Many people believe that cybercriminals are hiding in dark basements, covered by masks, and invading large companies to gain fame and recognition. However, over the years, cybercrime has become a very profitable business.
In 2021, my company Terranova Security celebrates its 20th anniversary, working with organizations to help change behavior and reduce human risks by combining education and technology.
If I have learned one thing in the past two decades, it is that cybercriminals regard cybersecurity as a business. Therefore, organizations need to treat cybersecurity awareness as a basic business requirement, and training must be as dynamic as the threat landscape it responds to.
A well-thought-out cyber security awareness program that is regularly reviewed can prepare organizations, security leaders (and most importantly, their employees) for cyber success.
In this article, I will review the origins of the field of cyber security awareness, analyze the changes in the threat landscape over time, and share some predictions on the next development of the cyber security awareness landscape.
Cybersecurity awareness? what is that?
By 2001, I had been in technical work for some time, and I asked my contacts in the technical field what was missing. Someone told me that they have received a lot of technical training, but there is no security awareness solution for users. Therefore, I decided to conduct training to fill this gap.
In 2002, the biggest cyber threat facing the market was computer viruses in the form of worms. These viruses are independent malware programs that can be replicated and spread to other computers. Twenty years ago, the main goal of cybersecurity awareness was to introduce users to these threats. We developed a one-hour course module explaining email viruses and how to avoid dealing with chain letters and fraud.
During these growing years, early adopters in the banking and insurance fields realized the need for training. However, it wasn’t until 2015 when Gartner first released the Magic Quadrant for Cyber Security Awareness that cyber security awareness as a service really took off. Prior to this, the organization focused mainly on the technology and process of eliminating cyber threats, rather than focusing on the human factors of cyber security.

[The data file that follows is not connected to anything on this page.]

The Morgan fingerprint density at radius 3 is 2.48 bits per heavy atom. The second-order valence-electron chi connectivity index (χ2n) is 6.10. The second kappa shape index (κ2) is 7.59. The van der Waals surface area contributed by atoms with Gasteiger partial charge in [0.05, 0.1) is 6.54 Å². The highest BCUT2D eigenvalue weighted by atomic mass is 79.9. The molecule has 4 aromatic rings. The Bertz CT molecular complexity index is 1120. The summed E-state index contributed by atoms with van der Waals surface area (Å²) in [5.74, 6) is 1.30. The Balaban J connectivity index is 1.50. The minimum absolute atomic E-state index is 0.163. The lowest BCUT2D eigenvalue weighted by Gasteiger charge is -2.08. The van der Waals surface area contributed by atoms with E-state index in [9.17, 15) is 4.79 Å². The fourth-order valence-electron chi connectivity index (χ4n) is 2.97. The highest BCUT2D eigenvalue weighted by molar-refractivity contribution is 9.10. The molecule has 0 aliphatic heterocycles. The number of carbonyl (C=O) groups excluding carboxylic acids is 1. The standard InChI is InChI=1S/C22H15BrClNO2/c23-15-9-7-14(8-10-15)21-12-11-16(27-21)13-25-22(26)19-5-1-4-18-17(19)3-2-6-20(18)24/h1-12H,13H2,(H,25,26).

The evolving cyber threat landscape
Between 2005 and 2011, the number of people using the Internet surged. As more services go online, more opportunities for cyber attacks have sprung up. With the advent of phishing, our top priority in raising awareness has shifted and grown. At the time, we were teaching people how to use the Internet safely, online banking and shopping, and using social networks, as well as ways to identify signs of phishing websites.
Fast forward to today; things are different. Phishing is a mature (and highly profitable) business run by professionals. Now, we are training the organization and its employees, subcontractors, suppliers and educational institutions to make them aware of the eight threats of phishing, understand its consequences and learn best practices. We will also train users on other network security methods, such as password protection, use of secure Wi-Fi, privacy, etc.
By changing behavior, our customers have achieved great success. However, those who do not have a dynamic network security awareness program are still surfing the Internet to browse evil content. Our annual “Phishing Tournament” (which was held for 11 days with Microsoft during Cyber Security Awareness Month in October) showed that if 26% of North American employees receive an email, it will become a phishing email Victims, and 68% of employees will provide hacker credentials.
Looking to the future
What will cybersecurity and cybersecurity awareness look like in the next few years? I expect threat actors and their methods will change, and cybersecurity awareness will become the core business pillar of all organizations. Some people may still not understand the real threats they face. Some people may think they are too small to be attacked, while others may see cybersecurity as an IT or security issue rather than an organizational issue that affects everyone.
I predict that organizations will continue to invest in technology to help prevent cyber attacks, and they will also see value in providing better, more consistent training. Security directors will recognize that offering annual courses or information packages to new employees during the onboarding period is simply not enough. Organizations will recognize the importance of using the right methods to train the right people on the right cybersecurity topics at the right time.
Although cybersecurity poses an increasing threat to global organizations, it has a familiar solution: human knowledge. By making cybersecurity awareness a top priority for businesses, allocating budgets for it, and creating vibrant “cyber heroes”, organizations can thrive in today’s online world and prepare for the rapidly changing online environment that follows.
Lise is recognized as an innovative entrepreneur, visionary and leader. In the past 20 years, he has devoted himself to network security and has been in the technical field for more than 30 years. In 2001, she founded Terranova Security, one of the first companies in the world to focus on…